Statue of Liberty, Facebook, Beethoven, More: Thursday Afternoon ResearchBuzz, May 16, 2019

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Engadget: Thanks to AR, the Statue of Liberty is more accessible than ever. “Rather than build the Statue of Liberty in such a way that its 200,000-lb copper shell stood upright on its own, Gustave Eiffel — the man behind the eponymous tower — designed it around a massive inner framework. You might have already known this, but it’s the kind of detail that doesn’t often spring to mind unless you’re 1) a French/American history buff or 2) someone who has already been inside the thing. Thankfully, to coincide with the opening of the official Statue of Liberty museum this week, there’s a new AR-focused iOS app to give visitors and the far-flung curious an up-close look at France’s majestic gift to the US.”


Search Engine Journal: Facebook Gives a Heads-Up About a New Tool That May Affect Ad Targeting. “A new tool for users to manage how their off-Facebook activity is used by advertisers may affect ad targeting capabilities. The tool was announced last year and is confirmed to be rolling out within the coming months.”

Stanford University: Stanford launches new free online course on Beethoven. “A new online course explores Ludwig van Beethoven’s music and development as a composer. The class, led by music historian Stephen Hinton, features performances by and discussions with the St. Lawrence String Quartet, Stanford’s ensemble-in-residence.”


MakeUseOf: The Best Free Online Proxy Servers You Can Use Safely . “Proxy sites and proxy servers allow internet users to bypass internet restrictions and access content that would otherwise be blocked. Lots of free proxy providers exist, but which are the best? Are there any risks of using a free online proxy? And what alternatives are available?”

RIT Scholar Works: Ask Me Anything: Promoting Archive Collections On Reddit. “Social media is an important marketing and outreach tool for many libraries. While Facebook, Twitter, and Instagram are commonly used, Reddit is underutilized despite its popularity and high user engagement. Special collections can use Reddit to reach and engage with their target audiences, no matter how niche. This article explains how to use Reddit and host an event called ‘Ask Me Anything’ (AMA), using as a model a successful AMA hosted by archivists at the Rochester Institute of Technology.”


CNET: Senator tells Mark Zuckerberg he’s skeptical of Facebook’s privacy push. “Facebook has made grand promises for privacy, but it hasn’t convinced everyone. That includes Sen. Josh Hawley, a Republican from Missouri, who sent a letter to Facebook CEO Mark Zuckerberg on Monday with questions about how the social network plans to roll out its privacy-focused future.”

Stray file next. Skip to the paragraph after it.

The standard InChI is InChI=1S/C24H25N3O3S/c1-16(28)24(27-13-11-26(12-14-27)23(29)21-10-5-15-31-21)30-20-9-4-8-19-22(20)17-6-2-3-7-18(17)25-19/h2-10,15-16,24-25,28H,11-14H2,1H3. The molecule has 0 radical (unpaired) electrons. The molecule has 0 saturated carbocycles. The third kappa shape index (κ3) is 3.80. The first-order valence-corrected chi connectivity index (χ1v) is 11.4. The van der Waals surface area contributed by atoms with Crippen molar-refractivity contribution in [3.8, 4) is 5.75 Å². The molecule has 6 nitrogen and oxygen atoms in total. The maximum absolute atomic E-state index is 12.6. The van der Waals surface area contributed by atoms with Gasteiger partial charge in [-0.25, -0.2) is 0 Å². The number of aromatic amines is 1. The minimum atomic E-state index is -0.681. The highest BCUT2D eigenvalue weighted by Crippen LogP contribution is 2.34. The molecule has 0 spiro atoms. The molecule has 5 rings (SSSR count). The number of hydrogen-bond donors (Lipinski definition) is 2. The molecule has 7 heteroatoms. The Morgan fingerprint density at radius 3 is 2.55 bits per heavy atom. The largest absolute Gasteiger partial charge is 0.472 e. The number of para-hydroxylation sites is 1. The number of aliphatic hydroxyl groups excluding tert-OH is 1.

BBC: What to do if you see an Instagram post about suicide. “Malaysian police say a 16-year-old girl killed herself earlier this week, after she asked her Instagram followers whether she should live or die. The Malaysian teenager had hosted a poll on her Instagram story, with the question: ‘Really Important, Help Me Choose D / L’, where D stood for death, while L stood for life, according to police. Some of her followers voted for ‘death’.”

Shabelle Media Network: Somalia Cancels National Exams After Vast Social Media Leaks. “The National secondary exams in Somalia have been canceled by authorities after papers were leaked on social media platforms, the Minister of Education confirmed late Monday.”


Threatpost: Microsoft Patches Zero-Day Bug Under Active Attack. “Among the other critical bugs patched, system administrators are urged to immediately deploy fixes for a Remote Desktop Services remote code-execution vulnerability (CVE-2019-0708). The bug is notable for a number of reasons. One, it’s ‘wormable’ flaw and has the potential to be exploited in a fast-moving malware attack similar to WannaCry. As a testament to its potential for havoc, Microsoft has also gone the extra step in deploying patches to Windows XP and Windows 2003 for the bug, neither of which is still supported via monthly Patch Tuesday updates.”

EFF: Courts to Government Officials: Stop Censoring on Social Media.. “The Internet, and social media in particular, is uniquely designed to promote free expression, so much so that the Supreme Court has recognized social media as the ‘most important places’ for speech and sharing viewpoints. Like most of us. government agencies and officials have created social media profiles and use them to connect directly with people at a scale previously unheard of. But some public officials, by silencing critics, are using these pages as a tool of censorship rather than a tool of governance.” Good afternoon, Internet…

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